Wednesday, September 16, 2009

Gender- My Notes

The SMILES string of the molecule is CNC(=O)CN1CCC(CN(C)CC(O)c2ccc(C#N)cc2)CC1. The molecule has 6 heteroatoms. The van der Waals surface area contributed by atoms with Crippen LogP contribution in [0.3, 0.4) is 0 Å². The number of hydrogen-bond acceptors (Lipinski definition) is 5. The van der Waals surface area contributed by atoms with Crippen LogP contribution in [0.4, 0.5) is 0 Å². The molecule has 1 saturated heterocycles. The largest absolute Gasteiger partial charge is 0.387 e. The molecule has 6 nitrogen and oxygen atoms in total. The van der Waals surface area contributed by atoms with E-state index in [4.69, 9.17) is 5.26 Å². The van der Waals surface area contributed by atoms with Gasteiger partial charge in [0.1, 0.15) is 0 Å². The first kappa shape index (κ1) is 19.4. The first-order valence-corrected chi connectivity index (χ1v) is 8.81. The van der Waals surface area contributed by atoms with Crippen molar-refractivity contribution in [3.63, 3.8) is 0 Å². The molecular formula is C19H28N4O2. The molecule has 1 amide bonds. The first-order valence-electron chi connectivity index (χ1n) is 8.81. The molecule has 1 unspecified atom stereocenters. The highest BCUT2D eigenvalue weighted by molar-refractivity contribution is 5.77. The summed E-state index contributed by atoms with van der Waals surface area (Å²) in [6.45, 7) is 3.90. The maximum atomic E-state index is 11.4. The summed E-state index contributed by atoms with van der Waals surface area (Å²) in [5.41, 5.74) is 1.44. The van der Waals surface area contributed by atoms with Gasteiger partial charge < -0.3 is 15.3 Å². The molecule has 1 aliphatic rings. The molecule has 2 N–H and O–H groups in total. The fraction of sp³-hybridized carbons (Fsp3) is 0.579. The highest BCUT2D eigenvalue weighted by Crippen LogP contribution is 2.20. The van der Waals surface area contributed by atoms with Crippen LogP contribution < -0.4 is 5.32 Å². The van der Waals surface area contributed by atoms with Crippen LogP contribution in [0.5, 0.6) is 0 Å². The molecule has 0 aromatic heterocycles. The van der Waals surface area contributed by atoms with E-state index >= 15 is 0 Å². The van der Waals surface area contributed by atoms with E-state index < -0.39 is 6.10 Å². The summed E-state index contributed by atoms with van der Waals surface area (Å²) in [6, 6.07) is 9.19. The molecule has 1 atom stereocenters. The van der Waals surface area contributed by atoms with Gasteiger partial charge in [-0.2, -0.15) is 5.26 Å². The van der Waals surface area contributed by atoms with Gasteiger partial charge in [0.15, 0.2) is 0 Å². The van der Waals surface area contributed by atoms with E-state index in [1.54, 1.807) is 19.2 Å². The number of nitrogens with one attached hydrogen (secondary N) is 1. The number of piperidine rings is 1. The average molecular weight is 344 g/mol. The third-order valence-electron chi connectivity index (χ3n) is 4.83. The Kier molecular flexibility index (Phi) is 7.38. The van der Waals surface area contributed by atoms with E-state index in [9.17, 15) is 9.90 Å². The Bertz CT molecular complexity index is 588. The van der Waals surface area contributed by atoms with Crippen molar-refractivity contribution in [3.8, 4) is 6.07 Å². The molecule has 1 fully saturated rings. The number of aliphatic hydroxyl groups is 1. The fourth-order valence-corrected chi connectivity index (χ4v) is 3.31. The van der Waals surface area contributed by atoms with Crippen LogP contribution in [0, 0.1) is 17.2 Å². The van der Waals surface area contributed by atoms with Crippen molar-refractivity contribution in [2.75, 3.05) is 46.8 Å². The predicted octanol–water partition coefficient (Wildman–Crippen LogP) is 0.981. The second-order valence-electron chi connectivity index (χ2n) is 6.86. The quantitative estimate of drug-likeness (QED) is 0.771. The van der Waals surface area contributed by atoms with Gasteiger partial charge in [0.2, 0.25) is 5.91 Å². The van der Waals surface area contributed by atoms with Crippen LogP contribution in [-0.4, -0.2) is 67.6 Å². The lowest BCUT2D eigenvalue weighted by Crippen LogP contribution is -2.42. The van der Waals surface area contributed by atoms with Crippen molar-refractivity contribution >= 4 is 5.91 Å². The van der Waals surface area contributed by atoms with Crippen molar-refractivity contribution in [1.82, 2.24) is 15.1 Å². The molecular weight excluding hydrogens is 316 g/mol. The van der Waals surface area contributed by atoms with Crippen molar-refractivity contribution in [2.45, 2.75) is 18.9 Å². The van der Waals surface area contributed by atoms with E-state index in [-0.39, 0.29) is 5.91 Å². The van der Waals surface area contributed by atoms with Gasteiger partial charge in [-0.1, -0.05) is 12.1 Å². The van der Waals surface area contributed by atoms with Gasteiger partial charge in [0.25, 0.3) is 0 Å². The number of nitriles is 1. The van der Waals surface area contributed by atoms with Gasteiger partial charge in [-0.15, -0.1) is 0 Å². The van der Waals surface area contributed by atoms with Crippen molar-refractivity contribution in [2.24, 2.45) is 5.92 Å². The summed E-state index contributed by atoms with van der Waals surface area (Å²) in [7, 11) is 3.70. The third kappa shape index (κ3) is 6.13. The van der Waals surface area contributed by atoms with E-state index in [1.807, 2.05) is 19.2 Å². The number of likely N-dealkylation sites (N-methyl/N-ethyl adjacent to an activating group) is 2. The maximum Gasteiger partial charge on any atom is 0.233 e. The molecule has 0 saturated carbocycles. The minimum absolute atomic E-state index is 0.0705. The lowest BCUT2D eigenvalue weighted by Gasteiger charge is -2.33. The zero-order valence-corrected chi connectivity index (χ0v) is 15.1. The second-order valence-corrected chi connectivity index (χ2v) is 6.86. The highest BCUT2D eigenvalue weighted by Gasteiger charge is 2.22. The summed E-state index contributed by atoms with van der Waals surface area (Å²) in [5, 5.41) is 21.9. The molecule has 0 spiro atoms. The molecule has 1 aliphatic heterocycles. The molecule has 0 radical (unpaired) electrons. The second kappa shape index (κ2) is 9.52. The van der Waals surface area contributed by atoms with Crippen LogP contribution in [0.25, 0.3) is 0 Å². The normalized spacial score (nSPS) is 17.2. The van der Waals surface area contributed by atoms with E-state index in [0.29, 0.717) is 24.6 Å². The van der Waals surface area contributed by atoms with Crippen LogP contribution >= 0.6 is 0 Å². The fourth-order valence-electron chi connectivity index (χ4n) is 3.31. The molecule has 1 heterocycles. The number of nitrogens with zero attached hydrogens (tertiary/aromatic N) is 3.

I took oodles of notes while watching NatGeo's Explorer "Sex, Lies, and Gender." If you missed the show, you will get a lot of info from what I'm posting below. I would pause, rewind, and so on to get the info. I tried to be as accurate as possible! *** We want to believe that gender is binary. That's just not true." sex therapist Dr Tiger Devore He says there are millions who don't fit into those categories- gender variant. There are those whose brains overide their bodies. Some posess male and female sex organs. intersex individuals are far more common than commonly thought- perhaps as high as 1 in 250. Many people born intersex aren't even aware. Story of Rudy Alimez. Soldier. After Gulf War, he suffered a back injury and got an MRI. MRI showed ovaries and an underdeveloped womb. Felt unhuman, dead inside, freak of nature. Not a man, not a woman. Believes he was surgically altered. Parents refuse to discuss his birth. He knows he wasn't born in the hospital but was treated in the hospital. Dr. Devore shared guidelines followed for surgical decisions regarding intersex infants. The idea that gender can be assigned and learned came from John Money. he believed children were gender neutral at birth and were then taught to be male or female by parents reinforcing their gender. It's estimated that 5 intersex surgeries are performed in the US every day. Devore strongly disagrees with gender assignment surgeries. Leads to lack of sensation in genitals, depression, lack of sense of self, sense of mistrust, etc. They lesson is materialistic and plastic- plastic surgery to change appearance, to make them "normal." Devore worked closely with Money. Devore is also intersex. At birth, he was hypospatius (penis like phallus but urinary opening at the base, giving a vaginal appearance). The doctors said they needed to make him into a boy- surgically. He had surgeries through out childhood, damaging him physically and emotionally. Infections, surgeries. He has had more than 20 surgeries in his lifetime. In 2006, the Academy of Pediatrics Journal recommended a more cautious approach to surgery. Rudy Alinez feels betrayed by his parents and mistrust toward the medical community. Feels he was butchered. He tries now to move forward with his life but is working to embrace his female gender identity. She has changed her name and is considering sexual reassignment surgery and feels happier than she's been in a long time. Gender goes beyond our physical bodies- our minds can determine gender identity. Josie. Lives as a girl, has a penis. 7 years old. Had fits as a young child when given boy haircuts, wear a boy uniforms, wear boy swim trunks. Insisted she was a girl. They began to let her be a girl- at home. Life became more peaceful when she was allowed to be a girl. Soon, she began to fight being forced to go as a boy to school. The parents had to make decisions about letting her go out as a girl. Family was living on Air Force base in Japan. When the family began to allow her to go to school as a girl, she was tormented, as was the family. Even with the torment and teasing, Josie continued, over and over and over, to go to school, to go out in public, as Josie, as a girl. It is estimated that 1% (3 million people) are transgendered in the US. Some believe this number is higher. Scientists have been studying the brains of deceased transgendered males and then compared them to the brains of typically gendered men and women. Also studied the genetic structure and found less testerone production. Dad talking about the goals and aspirations he had for his son. He had to mourn the loss of his son. By accepting Josie's gender, they are bucking the advice of many experts. A growing number of mental health professionals believe that acceptance is the way to move forward and develop healthy individuals. Preparing for puberty... adam's apple, testosterone, lowering voice, sperm production. Puberty blocking hormones have been developed. A delay in puberty could provide the time needed to mature emotionally and make permanent decisions about gender when they are more emotionally mature. The family hopes for understanding and acceptance. Devore says that the social structure is built on male/female binary model. Biological truth is that there is a broad range of sex identity between male and female and most people want to do whatever they can to eliminate that. India- male, female, third gender called hedra. Born intrasex, some been castrated, some are anatomically female. All hedra are considered a third gender. Recognition doesn't mean acceptance. Hedra are societally shunned in India but find acceptance amongst their own. Nearly impossible to find housing, a job. They beg from shopkeepers- most shopkeepers comply, preferring a hedra blessing to a hedra curse. Hedra also commonly resort to sex trade. The hedra they highlighted had come to America for college, returned to India and was shunned. Progress has been made in terms of accepting those who are transgendered but more frequently, they are still considered "freaks, adnormal, etc." Biologist Joan Roughgarden has shown that gender variation among humans is natural. She points to plant and animal kingdoms. She has documented that we are surrounded by living beings that are beyond male and female. Talking about all of the animal life forms that are hymaphrodytic. Some start male and become male or start female and become male. In addition, there is a long list of animals that might be considered transgendered. How common is gender variation on the entire? From fungi to plants, insects to mammals... approximately half of all species on earth exist outside the binary male/female gender assignments. Gender variance is normal and natural. Sexual difference is to be celebrated, encouraged, understood. Not something to be eliminated and punished.